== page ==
Ever since Apple overtook the Walkman with the iPod, Sony has been looking for ways to introduce another wow-product that could put Sony back into the game. Sony has been trying to get their ebook readers to be a hit but keep getting out-maneuvered by Amazon's Kindle. Sony's latest eBook readers couldn't even make CNET's top five eBook readers for Christmas list last year and came in last on PC Magazine's list. To put Sony on top of everyone's eBook list will take one thing: Real innovation. Perhaps the kind of innovation that their latest patent on this subject is illustrating. Sony has designed a next generation e-Book that uses bendable displays in a unique 2-page styled ebook design that I think you'll find to be very cool.
Sony's Future eBook Could Kick Things up a Notch
Sony's invention spells out some pretty radical ideas that if successful could advance the look, feel and functionality of an electronic book or ebook. It begins with employing a thin and flexible display. This kind of display would make it possible to realize various kinds of user interfaces such as those in which a sensor configured to detect bending by a user and the like is incorporated to switch display content in response to such a user operation.
Sony's patent FIG. 11 noted above illustrates this unique bending sensor. The bending sensor when in synch with the other components in this system will allow a page of an ebook to flip back or forth when a user bends a corner of the ebook as noted in patent figures 12a and 12b. If a user happens to be using the device to view webpages, then the same bending actions will work to scroll a page up or down. A third feature illustrated is in 12c where a user could scroll a webpage by keeping their finger stationary and just pulling down or up will move the page. Meaning you won't need to continually swipe. It would appear that pulling the page harder would accelerate the scrolling though Sony doesn't confirm the scroll speed feature.
Other features that are unique to Sony's future ebook styled device include a flexible display that's partly bendable in given configurations while retaining its rigidity in the center of the display in order to keep the e-book's original shape intact. Sony doesn't explain the reasoning for the varied flexible areas but it's likely tied to the type of application that you're using at any given point in time.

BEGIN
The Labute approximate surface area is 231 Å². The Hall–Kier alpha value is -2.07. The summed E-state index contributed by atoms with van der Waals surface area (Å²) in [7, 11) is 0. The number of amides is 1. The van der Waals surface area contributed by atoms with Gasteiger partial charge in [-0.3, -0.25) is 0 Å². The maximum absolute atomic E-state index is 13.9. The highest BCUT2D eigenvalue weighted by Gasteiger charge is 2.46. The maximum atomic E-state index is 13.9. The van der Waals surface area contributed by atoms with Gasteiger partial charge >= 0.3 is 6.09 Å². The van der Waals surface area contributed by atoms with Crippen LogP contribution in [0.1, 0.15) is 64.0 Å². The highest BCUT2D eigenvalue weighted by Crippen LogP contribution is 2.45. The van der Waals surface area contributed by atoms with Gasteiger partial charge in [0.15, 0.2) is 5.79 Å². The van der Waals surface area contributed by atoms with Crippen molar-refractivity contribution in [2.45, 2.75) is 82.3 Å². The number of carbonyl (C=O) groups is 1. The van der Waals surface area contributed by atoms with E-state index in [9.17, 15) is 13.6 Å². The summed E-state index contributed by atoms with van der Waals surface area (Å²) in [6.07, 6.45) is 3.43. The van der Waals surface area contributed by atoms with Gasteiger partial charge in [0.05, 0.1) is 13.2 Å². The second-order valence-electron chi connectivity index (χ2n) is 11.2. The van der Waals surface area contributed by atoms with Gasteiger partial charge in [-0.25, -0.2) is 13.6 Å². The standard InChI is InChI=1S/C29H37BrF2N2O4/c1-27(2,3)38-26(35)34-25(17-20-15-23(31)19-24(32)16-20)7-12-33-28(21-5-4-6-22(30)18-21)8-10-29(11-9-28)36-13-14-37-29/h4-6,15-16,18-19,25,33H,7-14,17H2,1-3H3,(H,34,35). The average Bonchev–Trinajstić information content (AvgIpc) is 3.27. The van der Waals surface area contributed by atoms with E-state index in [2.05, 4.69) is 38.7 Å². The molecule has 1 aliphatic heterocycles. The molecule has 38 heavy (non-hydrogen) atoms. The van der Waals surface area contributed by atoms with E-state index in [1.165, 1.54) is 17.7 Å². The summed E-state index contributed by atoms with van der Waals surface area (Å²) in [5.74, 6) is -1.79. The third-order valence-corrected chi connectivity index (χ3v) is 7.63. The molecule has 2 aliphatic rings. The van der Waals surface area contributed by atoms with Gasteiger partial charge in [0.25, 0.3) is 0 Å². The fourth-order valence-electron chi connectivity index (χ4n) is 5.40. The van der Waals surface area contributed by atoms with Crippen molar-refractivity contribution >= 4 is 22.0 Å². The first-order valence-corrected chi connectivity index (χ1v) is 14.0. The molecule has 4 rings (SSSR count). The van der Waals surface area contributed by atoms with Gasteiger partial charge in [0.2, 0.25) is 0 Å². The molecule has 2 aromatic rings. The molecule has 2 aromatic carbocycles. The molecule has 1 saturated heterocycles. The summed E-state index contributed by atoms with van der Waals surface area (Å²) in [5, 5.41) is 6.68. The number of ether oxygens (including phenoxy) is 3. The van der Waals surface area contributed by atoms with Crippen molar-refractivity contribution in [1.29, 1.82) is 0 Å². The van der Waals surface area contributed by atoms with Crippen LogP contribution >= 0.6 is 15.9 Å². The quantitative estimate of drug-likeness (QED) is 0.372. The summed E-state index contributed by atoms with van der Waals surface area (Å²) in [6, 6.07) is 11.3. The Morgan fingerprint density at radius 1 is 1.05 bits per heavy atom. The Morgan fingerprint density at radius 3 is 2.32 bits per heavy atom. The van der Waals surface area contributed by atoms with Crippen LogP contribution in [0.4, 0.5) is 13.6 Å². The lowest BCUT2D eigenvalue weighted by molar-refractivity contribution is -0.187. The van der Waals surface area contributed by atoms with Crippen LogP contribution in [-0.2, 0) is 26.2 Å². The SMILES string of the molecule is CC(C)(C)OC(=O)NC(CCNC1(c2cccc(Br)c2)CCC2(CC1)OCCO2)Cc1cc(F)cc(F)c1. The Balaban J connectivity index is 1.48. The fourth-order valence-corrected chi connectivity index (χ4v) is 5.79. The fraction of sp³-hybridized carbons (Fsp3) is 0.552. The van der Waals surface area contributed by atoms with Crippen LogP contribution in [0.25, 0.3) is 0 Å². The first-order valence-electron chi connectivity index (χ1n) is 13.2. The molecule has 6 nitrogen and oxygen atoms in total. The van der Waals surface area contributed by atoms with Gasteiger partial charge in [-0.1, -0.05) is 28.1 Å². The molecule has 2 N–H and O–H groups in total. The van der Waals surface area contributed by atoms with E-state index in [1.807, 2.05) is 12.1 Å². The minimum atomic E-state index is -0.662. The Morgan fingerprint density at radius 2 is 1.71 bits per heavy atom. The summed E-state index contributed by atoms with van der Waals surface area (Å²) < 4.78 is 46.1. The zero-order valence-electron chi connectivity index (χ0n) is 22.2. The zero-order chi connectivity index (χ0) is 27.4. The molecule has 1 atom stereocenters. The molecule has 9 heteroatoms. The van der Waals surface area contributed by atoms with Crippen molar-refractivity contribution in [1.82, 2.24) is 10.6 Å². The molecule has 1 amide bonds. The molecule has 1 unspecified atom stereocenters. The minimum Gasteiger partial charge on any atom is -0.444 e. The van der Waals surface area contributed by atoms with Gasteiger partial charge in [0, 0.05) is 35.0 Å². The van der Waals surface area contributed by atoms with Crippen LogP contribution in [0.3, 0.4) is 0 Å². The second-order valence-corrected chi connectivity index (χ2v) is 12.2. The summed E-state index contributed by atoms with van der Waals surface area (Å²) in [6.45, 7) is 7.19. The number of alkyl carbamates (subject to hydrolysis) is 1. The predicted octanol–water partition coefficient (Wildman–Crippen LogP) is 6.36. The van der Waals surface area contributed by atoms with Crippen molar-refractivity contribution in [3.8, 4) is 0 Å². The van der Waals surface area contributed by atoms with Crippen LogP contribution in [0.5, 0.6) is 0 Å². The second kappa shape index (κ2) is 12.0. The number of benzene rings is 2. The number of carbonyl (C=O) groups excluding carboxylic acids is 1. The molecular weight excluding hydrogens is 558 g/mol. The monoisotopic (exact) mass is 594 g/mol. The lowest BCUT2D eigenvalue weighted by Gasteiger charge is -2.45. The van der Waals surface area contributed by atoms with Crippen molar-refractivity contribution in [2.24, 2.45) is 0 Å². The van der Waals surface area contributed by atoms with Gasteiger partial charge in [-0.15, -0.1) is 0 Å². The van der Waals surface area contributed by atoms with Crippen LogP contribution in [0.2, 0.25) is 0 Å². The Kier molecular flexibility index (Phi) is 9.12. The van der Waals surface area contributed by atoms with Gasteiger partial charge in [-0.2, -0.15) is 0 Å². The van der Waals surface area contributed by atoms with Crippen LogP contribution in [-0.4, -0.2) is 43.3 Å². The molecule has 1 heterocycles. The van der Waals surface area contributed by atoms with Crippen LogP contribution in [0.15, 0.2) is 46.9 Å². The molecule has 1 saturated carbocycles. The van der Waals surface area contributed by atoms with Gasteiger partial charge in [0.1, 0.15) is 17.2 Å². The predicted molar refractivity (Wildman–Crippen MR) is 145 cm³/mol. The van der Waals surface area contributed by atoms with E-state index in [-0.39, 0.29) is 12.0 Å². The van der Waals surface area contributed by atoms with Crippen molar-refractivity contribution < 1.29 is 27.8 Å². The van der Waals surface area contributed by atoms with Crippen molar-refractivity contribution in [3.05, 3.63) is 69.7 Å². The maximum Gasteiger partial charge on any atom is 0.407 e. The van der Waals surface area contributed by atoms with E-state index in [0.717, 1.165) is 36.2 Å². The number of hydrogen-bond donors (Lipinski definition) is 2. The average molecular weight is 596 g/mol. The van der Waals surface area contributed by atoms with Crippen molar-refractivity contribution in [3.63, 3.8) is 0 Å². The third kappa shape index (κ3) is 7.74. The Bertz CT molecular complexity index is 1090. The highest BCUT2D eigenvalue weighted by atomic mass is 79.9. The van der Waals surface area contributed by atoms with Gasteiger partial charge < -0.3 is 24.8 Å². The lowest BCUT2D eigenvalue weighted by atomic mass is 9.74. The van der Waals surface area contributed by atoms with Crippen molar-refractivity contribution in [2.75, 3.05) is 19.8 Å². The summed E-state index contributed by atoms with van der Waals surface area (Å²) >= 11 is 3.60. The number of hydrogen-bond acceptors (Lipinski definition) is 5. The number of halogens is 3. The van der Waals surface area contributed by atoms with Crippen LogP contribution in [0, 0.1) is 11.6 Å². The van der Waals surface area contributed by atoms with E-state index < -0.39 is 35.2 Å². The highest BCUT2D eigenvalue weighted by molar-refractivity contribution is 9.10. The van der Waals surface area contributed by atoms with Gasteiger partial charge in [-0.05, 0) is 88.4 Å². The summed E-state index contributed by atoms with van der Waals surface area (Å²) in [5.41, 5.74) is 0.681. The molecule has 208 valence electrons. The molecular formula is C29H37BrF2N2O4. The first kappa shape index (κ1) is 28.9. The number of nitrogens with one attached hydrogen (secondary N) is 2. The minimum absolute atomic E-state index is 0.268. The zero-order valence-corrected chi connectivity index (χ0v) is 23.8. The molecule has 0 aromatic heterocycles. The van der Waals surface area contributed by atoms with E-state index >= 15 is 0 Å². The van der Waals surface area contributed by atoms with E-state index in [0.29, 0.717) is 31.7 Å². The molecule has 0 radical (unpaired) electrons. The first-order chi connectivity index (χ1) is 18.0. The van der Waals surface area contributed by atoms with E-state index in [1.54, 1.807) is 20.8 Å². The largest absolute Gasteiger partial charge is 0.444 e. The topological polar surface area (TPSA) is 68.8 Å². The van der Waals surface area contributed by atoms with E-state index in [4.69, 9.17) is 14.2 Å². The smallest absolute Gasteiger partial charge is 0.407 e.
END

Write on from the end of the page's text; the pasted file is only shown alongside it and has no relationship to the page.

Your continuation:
The second related feature that is worth noting is that the display's cover material is likewise flexible as illustrated in patent figure 12c above where the user will be able to slightly pull the display cover up or down to scroll a page. Sony also notes that certain areas of the display could be thinner than others to support its bending feature.
The display components are configured with a flexible material, according to Sony who goes on to state that "The display section is a display panel that displays an image based on an image signal, and for example, has a structure in which an organic electro luminescence device, a liquid crystal display device, an electrophoretic device, or the like is sandwiched by a resin film of a plastic or the like. Further, Sony states that "the protection sheet s bonded to the supporting substrate so as to cover the whole surface thereof, and is configured of a flexible resin film having transparency for display light."
Sony later adds that their flexible display features could also apply to future smartphones, tablets, notebooks, PCs and other electronic devices such as keyboards and a bracelet which double as a smart watch or the like as noted below.
Various other Components of Sony's e-Book
About Sony's Patent Figures: FIGS. 1A and 1B are perspective views each schematically showing a model configuration of a display (electronic book) illustrated in an opened and closed state (folded state), respectively; FIG. 5 is a front view of the display illustrated in FIGS. 1A and 1B; FIG. 7 is a view showing an exemplary configuration (articulated coupling mechanism) of a hinge section illustrated in FIGS. 1A and 1B.
Sony's patent application was originally filed under serial number 608028 in Q3 2012 in the US and a year earlier in Japan.
At the end of the day it comes down to market timing. If Sony could take this hot design concept from patent to product in the next 18-24 months, I think they could have a Killer product on their hands for this category. But if their engineers tinker it to death and delay this unique design, the benefits won't really matter because their competition is moving at market speed. To get a leap on their competition, Sony has to get this level of innovation out the door as soon as possible. Only time will tell if Sony still has it in them.
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